We’re one plus one equals three. I mean, the thing is, like they always say, if you read anything anywhere, especially when you get in. So, when Tarek wanted to get into flipping, he didn’t have capital. He had the vision, but he didn’t have the money. And I had the money. So, I own a mortgage company and I’ve been doing mortgage since 1996. And so through the crash, I was going in and buying property. I bought a lot of properties from like 2000 to 2004 or five. I stopped buying in California in ’03 because the prices didn’t make sense. Anybody that buys rental properties and I was buying rental, I said, what can I pay for it? What do I have to pay for it versus what is the rent?
It didn’t make sense. Why would I want to pay $600,000 for a property that rents for like 2,500 bucks? It doesn’t make any sense. So, I started buying in Texas. Start buying in North Carolina. States where it made sense. And actually not every market was correlated. So, Texas was in a really, really bad market in ’05, meaning it was depressed. There was foreclosures. There was so much opportunity. You could pick up properties, duplexes, fourplexes for like a 100,000. This was unheard of, because you were paying like six, seven, 800,000 for the same thing in California. But the yield was so bad. The cap rates were horrible. So, through the crash, my point is that I kept conservative in California, stopped buying. If anything, I would probably then selling in California around this, because you want to buy low and sell high.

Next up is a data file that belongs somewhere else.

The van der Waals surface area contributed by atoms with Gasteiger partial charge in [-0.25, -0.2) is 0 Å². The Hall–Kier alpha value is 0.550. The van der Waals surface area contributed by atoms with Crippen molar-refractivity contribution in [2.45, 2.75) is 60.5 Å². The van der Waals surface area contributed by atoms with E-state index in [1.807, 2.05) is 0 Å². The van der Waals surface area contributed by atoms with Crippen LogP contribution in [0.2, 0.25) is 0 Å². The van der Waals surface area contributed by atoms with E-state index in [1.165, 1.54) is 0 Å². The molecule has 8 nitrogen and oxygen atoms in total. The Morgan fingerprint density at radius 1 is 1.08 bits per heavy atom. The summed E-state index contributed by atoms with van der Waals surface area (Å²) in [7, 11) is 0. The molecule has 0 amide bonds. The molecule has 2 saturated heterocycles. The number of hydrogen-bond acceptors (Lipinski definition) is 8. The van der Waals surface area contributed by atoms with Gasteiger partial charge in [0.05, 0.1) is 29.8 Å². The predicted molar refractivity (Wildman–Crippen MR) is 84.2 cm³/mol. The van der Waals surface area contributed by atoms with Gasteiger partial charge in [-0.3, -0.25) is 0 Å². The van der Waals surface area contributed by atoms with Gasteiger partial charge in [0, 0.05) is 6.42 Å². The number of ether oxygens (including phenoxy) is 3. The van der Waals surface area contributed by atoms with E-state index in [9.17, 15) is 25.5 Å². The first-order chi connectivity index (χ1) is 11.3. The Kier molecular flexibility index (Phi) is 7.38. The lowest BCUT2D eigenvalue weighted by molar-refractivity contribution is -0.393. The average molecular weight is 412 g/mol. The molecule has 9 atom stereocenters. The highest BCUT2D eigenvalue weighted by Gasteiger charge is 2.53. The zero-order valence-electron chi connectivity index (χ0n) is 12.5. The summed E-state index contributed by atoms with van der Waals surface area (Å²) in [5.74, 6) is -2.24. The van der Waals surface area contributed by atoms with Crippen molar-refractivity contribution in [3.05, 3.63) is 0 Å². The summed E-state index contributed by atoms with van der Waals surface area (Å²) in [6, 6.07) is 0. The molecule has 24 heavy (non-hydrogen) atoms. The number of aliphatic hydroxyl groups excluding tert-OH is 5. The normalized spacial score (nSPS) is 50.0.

But going into 2010, I had a decent amount of cash. So, and Tarek didn’t have. He came to me and he said, “Listen, I want to start flipping, but I need you to back me. Let’s see what we can do here.” And so I had known Tarek for like, basically since 2004. And one thing I knew about him, he always had really, because I did his home loans, he had really good credit. And that was important for me. Because I didn’t want to team up with somebody that had like really bad credit, because that would show that they don’t have good management of debt and financial responsibility. And that’s super, super important, because you’ve heard this story like going into any partnership. I never wanted to do that, because they always say a partnership is the hardest ship to sail.

Lauren Hardy:
That’s [inaudible 00:06:20].

Pete DeBest:
It’s like, I’m sure you’ve heard that, but it’s hard, because you have two people, two personalities. If you have to deal with two alpha personalities, you’re going to have a lot of this. For some reason, if we ever do get in arguments, this is the one good thing. That’s why, if you do choose a partner, you want to choose the right one. You have to be able to resolve conflict quickly. And we do and be reasonable in every situation. You have to be reasonable and logical. And sometimes when you get angry, then logic and reason goes away. Somehow that thing with both of us, because we both have hot tempers, but we both can get reasonable pretty quickly. So, that’s a good thing. So, anyway, going into 2010, I had a decent amount of money that I just had put to the side, because you always have to have that. It’s a reserve. And so he didn’t have any. I said, “Listen, I’ll do all the sweat equity. I’ll go out there and I’ll look for the properties. I’ll go to the auctions.” Because remember when auctions were thing back then?